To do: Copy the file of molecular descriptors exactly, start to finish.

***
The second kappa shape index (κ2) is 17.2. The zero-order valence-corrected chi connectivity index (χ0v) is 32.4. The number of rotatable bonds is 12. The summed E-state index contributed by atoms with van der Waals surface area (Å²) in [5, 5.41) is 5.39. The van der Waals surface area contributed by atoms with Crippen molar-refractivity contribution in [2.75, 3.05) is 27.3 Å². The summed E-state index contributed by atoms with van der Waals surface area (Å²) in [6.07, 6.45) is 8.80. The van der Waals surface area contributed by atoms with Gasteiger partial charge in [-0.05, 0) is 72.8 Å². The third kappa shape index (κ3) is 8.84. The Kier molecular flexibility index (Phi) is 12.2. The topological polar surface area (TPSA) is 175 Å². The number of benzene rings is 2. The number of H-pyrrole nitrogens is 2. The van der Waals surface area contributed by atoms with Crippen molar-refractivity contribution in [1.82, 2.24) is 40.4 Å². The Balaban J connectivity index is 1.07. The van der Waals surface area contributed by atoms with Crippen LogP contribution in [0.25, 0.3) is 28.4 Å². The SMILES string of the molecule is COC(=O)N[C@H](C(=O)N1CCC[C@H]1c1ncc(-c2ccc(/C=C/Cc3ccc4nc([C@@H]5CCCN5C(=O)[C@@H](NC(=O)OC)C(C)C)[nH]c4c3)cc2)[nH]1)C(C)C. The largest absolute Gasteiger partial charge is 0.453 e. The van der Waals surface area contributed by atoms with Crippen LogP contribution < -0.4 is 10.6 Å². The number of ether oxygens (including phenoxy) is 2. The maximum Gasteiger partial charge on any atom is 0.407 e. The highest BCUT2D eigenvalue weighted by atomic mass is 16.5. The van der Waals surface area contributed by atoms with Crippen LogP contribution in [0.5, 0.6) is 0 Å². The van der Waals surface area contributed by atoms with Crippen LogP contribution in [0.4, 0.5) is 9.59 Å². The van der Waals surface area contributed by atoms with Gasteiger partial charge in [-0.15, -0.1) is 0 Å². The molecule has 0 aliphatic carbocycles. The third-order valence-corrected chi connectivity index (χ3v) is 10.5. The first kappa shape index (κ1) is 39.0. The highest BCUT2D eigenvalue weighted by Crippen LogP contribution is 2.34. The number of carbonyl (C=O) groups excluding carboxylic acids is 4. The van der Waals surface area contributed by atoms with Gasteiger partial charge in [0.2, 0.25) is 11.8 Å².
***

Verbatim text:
The second kappa shape index (κ2) is 17.2. The zero-order valence-corrected chi connectivity index (χ0v) is 32.4. The number of rotatable bonds is 12. The summed E-state index contributed by atoms with van der Waals surface area (Å²) in [5, 5.41) is 5.39. The van der Waals surface area contributed by atoms with Crippen molar-refractivity contribution in [2.75, 3.05) is 27.3 Å². The summed E-state index contributed by atoms with van der Waals surface area (Å²) in [6.07, 6.45) is 8.80. The van der Waals surface area contributed by atoms with Gasteiger partial charge in [-0.05, 0) is 72.8 Å². The third kappa shape index (κ3) is 8.84. The Kier molecular flexibility index (Phi) is 12.2. The topological polar surface area (TPSA) is 175 Å². The number of benzene rings is 2. The number of H-pyrrole nitrogens is 2. The van der Waals surface area contributed by atoms with Crippen molar-refractivity contribution in [1.82, 2.24) is 40.4 Å². The Balaban J connectivity index is 1.07. The van der Waals surface area contributed by atoms with Crippen LogP contribution in [0.25, 0.3) is 28.4 Å². The SMILES string of the molecule is COC(=O)N[C@H](C(=O)N1CCC[C@H]1c1ncc(-c2ccc(/C=C/Cc3ccc4nc([C@@H]5CCCN5C(=O)[C@@H](NC(=O)OC)C(C)C)[nH]c4c3)cc2)[nH]1)C(C)C. The largest absolute Gasteiger partial charge is 0.453 e. The van der Waals surface area contributed by atoms with Crippen LogP contribution < -0.4 is 10.6 Å². The number of ether oxygens (including phenoxy) is 2. The maximum Gasteiger partial charge on any atom is 0.407 e. The highest BCUT2D eigenvalue weighted by atomic mass is 16.5. The van der Waals surface area contributed by atoms with Crippen LogP contribution in [0.5, 0.6) is 0 Å². The van der Waals surface area contributed by atoms with Crippen LogP contribution in [0.4, 0.5) is 9.59 Å². The van der Waals surface area contributed by atoms with Gasteiger partial charge in [-0.15, -0.1) is 0 Å². The molecule has 0 aliphatic carbocycles. The third-order valence-corrected chi connectivity index (χ3v) is 10.5. The first kappa shape index (κ1) is 39.0. The highest BCUT2D eigenvalue weighted by Crippen LogP contribution is 2.34. The number of carbonyl (C=O) groups excluding carboxylic acids is 4. The van der Waals surface area contributed by atoms with Gasteiger partial charge in [0.2, 0.25) is 11.8 Å².